Posts filed under ‘Natural dyeing’
Last weekend I experienced a magical workshop with Suzanne McRae who travelled all the way from Ballarat each day to share her amazing talent. We were encouraged to use her techniques but develop our own characters and the most important thing I learnt was how the ‘less is more’ applies, particularly in this instance.
So this is Professor Priscilla Possum not quite finished yet:
She is a ringtail possum, which are quite common in our little neck of the woods.
I still have to sew the clothes, add some old buttons, do a little more on the face (a little detail trick Suzanne shared with us) and make a mini leather covered book to place under her arm.
You can see Kerrie’s characterful bird here. Thank you to the Art dolls ladies for sharing this workshop and in particular Jenny for her wonderful organisation.
While pottering around the shed finishing up some GeeTAG postcards, I decided to clean up and used some silk wedding offcuts I discovered for a spot of eco dyeing. I had a container of water that I had soaked some seaweed in to get rid of the sand so I added that to the pot with extra tap water- still waiting for the water tank to be installed- and some nuts and bolts. The first batch used prunus, sheoak, feijoa and melaleuca leaves and were tightly wrapped and tied with silk thread around some dried bamboo sticks foraged from the garden and a metal tine that had snapped off my garden fork. This was brought to a simmer for 1-2 hours then left to cool in the pot overnight. The metal tine was great on top to keep everything submerged.
Second from the left are some linen offcuts from an Op Shop dress I am refashioning before eco-dyeing. The experimentation is to check the effects before dyeing the whole dress. The dress I bought was many sizes too big so I removed the sleeves and used the top of the sleeves to make armhole facings, added darts as well as taking in the side seams and cutting 12 inches off the bottom.
Here are the results of the first cooking:
Silk around metal tine
More wedding silk offcuts
And the linen-more subtle with lines from the sheoak:
For the dress I think I will try a pre-mordant in soy, eucalyptus bath and adding some alum to brighten.
The second cook up resulted in darker colour out of the pot:
The wrapping was again with the bamboo sticks and metal tine but using red onion skins, rose and prunus leaves.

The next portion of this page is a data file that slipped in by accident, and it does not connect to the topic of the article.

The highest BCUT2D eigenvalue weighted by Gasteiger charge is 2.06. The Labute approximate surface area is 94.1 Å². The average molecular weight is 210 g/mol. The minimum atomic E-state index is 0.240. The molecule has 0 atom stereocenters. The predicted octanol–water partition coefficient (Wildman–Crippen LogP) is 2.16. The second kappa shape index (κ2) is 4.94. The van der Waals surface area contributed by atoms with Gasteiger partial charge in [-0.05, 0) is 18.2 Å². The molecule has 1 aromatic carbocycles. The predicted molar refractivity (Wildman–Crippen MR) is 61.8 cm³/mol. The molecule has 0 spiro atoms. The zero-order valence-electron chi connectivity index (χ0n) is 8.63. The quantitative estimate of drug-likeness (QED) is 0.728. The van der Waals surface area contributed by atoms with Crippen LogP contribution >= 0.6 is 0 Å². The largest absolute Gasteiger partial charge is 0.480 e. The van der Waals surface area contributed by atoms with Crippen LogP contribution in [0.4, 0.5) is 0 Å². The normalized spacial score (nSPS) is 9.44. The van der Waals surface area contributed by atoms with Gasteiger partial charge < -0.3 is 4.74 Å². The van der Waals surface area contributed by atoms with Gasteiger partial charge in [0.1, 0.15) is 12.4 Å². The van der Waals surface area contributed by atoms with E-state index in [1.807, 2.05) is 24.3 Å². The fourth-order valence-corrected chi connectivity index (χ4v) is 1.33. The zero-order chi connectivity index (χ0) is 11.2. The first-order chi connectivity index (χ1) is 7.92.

Much stronger patterning on the wedding silk:
The linen sleeve:
and a fine silk loom end:
For all these I have laid out the organic material on half the fabric then folded over, rolled and tied. You can see this side by side here but one is the right side and the other the wrong (not mirror image) so it gave great prints on both sides of this quite thin silk.The lime green is the rose leaves-fresh from the bush- this was from my large weeping crepuscule rose.
The darker areas were the outside of the rolls where you can see the imprint of the wrapping threads.
I quite often cut up these dyed scraps to use for lots of different projects. I have been searching for a thin woollen blanket at Op shops for a while to layer and hand stitch my pieces onto to create a warm throw.
I am hoping to dye the dress next week, 36C here tomorrow so not a good day to be steaming up the shed/studio. We will be watching the fire reports just in case.
There are many reasons for making art of any kind, but there are some wonderful benefits to being a textile artist. It is the amazing tactile nature of textiles that makes it my favourite way to make art. There is something special about the connection you have to the cloth and the stitch.
The textile art scene is booming worldwide and it is because the items made are not just beautiful or contain thought provoking themes or stories. It is also because it lends itself to such a huge array of applications: it encompasses so many different techniques, is a type of creative therapy and can be a very social activity, among many other relevant reasons.